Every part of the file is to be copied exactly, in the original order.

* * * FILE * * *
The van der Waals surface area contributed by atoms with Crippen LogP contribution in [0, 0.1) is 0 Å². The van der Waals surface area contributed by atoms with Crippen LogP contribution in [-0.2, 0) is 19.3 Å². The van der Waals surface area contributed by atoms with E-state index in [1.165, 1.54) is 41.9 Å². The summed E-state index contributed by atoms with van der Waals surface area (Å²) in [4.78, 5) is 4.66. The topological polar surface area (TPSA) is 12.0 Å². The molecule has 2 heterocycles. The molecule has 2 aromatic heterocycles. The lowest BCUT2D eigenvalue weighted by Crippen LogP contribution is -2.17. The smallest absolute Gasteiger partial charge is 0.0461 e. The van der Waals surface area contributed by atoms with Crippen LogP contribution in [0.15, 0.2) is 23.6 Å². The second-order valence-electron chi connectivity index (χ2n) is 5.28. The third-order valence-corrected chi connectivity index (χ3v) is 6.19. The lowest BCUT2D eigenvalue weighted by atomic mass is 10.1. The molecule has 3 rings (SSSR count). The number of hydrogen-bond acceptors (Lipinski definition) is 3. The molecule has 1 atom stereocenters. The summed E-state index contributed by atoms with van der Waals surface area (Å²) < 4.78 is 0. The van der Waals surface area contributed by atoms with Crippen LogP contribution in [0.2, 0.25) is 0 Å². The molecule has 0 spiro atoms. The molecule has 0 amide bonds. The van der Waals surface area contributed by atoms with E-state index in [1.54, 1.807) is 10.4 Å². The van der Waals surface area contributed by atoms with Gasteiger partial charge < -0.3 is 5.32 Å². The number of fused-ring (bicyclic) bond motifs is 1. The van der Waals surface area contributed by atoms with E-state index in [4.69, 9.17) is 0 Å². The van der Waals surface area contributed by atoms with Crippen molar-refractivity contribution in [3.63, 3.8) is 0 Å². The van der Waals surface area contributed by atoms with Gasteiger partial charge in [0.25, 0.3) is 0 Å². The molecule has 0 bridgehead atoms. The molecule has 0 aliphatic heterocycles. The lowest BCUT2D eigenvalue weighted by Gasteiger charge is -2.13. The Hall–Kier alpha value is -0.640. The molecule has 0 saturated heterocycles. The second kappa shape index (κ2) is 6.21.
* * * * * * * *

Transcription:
The van der Waals surface area contributed by atoms with Crippen LogP contribution in [0, 0.1) is 0 Å². The van der Waals surface area contributed by atoms with Crippen LogP contribution in [-0.2, 0) is 19.3 Å². The van der Waals surface area contributed by atoms with E-state index in [1.165, 1.54) is 41.9 Å². The summed E-state index contributed by atoms with van der Waals surface area (Å²) in [4.78, 5) is 4.66. The topological polar surface area (TPSA) is 12.0 Å². The molecule has 2 heterocycles. The molecule has 2 aromatic heterocycles. The lowest BCUT2D eigenvalue weighted by Crippen LogP contribution is -2.17. The smallest absolute Gasteiger partial charge is 0.0461 e. The van der Waals surface area contributed by atoms with Crippen LogP contribution in [0.15, 0.2) is 23.6 Å². The second-order valence-electron chi connectivity index (χ2n) is 5.28. The third-order valence-corrected chi connectivity index (χ3v) is 6.19. The lowest BCUT2D eigenvalue weighted by atomic mass is 10.1. The molecule has 3 rings (SSSR count). The number of hydrogen-bond acceptors (Lipinski definition) is 3. The molecule has 1 atom stereocenters. The summed E-state index contributed by atoms with van der Waals surface area (Å²) < 4.78 is 0. The van der Waals surface area contributed by atoms with Crippen LogP contribution in [0.2, 0.25) is 0 Å². The molecule has 0 spiro atoms. The molecule has 0 amide bonds. The van der Waals surface area contributed by atoms with E-state index in [1.54, 1.807) is 10.4 Å². The van der Waals surface area contributed by atoms with Gasteiger partial charge < -0.3 is 5.32 Å². The number of fused-ring (bicyclic) bond motifs is 1. The van der Waals surface area contributed by atoms with E-state index in [4.69, 9.17) is 0 Å². The van der Waals surface area contributed by atoms with Crippen molar-refractivity contribution in [3.63, 3.8) is 0 Å². The van der Waals surface area contributed by atoms with Gasteiger partial charge in [0.25, 0.3) is 0 Å². The molecule has 0 bridgehead atoms. The molecule has 0 aliphatic heterocycles. The lowest BCUT2D eigenvalue weighted by Gasteiger charge is -2.13. The Hall–Kier alpha value is -0.640. The molecule has 0 saturated heterocycles. The second kappa shape index (κ2) is 6.21.